Two Yukon chiefs have been painted by a travelling artist as part of a Canada-wide series of portraits.
Aquil Virani is a painter from Montreal. He recently travelled to Yukon and spent three weeks as artist-in-residence at the Arts Underground Gallery.
Virani has been choosing Canadians to paint from coast to coast for a series which features inspiring women.
While in Whitehorse he painted Kwanlin Dün First Nation Chief Doris Bill as well as Ta'an Kwäch'än Council Chief Kristina Kane.
"I learned as I was walking around being a tourist, that both of the First Nations in the Whitehorse area had female chiefs," said Virani.
"So, as someone who is an artist and feminist and is creating a series of portraits of inspiring women I thought this would be a perfect collaboration," he said.
Virani's portraits are part of a series called #CelebrateHer which invites nominations. It will culminate with a gallery show in Montreal in March 2018, however both his Yukon portraits will remain in Whitehorse as a gift to the First Nations.
The paintings are done in acrylic and spray-paint in some very bold colours. The chiefs are painted in almost neon yellows, greens and blues.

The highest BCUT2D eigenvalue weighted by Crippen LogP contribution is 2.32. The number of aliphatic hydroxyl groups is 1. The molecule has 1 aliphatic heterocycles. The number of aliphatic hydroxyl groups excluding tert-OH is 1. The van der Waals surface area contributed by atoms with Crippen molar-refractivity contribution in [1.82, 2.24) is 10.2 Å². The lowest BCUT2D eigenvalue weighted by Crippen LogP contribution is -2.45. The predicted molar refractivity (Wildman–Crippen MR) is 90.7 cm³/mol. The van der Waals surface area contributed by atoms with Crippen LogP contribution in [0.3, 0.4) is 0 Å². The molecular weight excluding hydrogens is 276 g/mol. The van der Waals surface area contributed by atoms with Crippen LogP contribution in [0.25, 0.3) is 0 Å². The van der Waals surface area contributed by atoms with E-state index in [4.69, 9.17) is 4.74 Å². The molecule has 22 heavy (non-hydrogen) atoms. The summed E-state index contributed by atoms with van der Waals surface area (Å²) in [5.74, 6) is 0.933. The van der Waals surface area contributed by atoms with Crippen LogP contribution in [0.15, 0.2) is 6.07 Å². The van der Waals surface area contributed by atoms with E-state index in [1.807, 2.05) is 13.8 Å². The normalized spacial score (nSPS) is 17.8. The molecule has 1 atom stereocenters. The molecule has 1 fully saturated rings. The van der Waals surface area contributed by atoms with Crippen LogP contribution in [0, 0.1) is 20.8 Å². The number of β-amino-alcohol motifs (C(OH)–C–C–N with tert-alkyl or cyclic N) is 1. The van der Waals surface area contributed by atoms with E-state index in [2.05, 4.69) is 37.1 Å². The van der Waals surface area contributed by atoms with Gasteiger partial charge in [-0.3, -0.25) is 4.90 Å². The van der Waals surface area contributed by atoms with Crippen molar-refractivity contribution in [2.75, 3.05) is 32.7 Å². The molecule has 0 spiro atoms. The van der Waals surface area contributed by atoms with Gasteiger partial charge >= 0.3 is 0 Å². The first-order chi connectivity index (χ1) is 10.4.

"The colours I chose for the portraits were to be in line with the logos of the First Nations the chiefs represent," Virani said.
"In both Ta'an Kwäch'än Council and the Kwanlin Dün First Nation 's logos there is a prevalence of yellow as well as blues and reds and greens.
"The second consideration was tone and personality," said Virani.
"I don't usually like to use realistic skin tones because that can be a bit tricky with the politics of representation to get the exactly right skin tone. I tend to go vibrant with colours. In my interviews with people I got the expression the two personalities of the chiefs would shine through with the colours," he said.
Both paintings are large, measuring more than a metre across.
Chief Bill has already received her painting and the second one of Chief Kane will be delivered after the gallery show wraps up on Friday.
While in Yukon, Virani also did some public art such as asking for audience messages on sticky notes and incorporating those into a painting.
Some other of his portraits were recently collected in a series called Canada's Self Portrait at the Canadian Museum of Immigration in Halifax.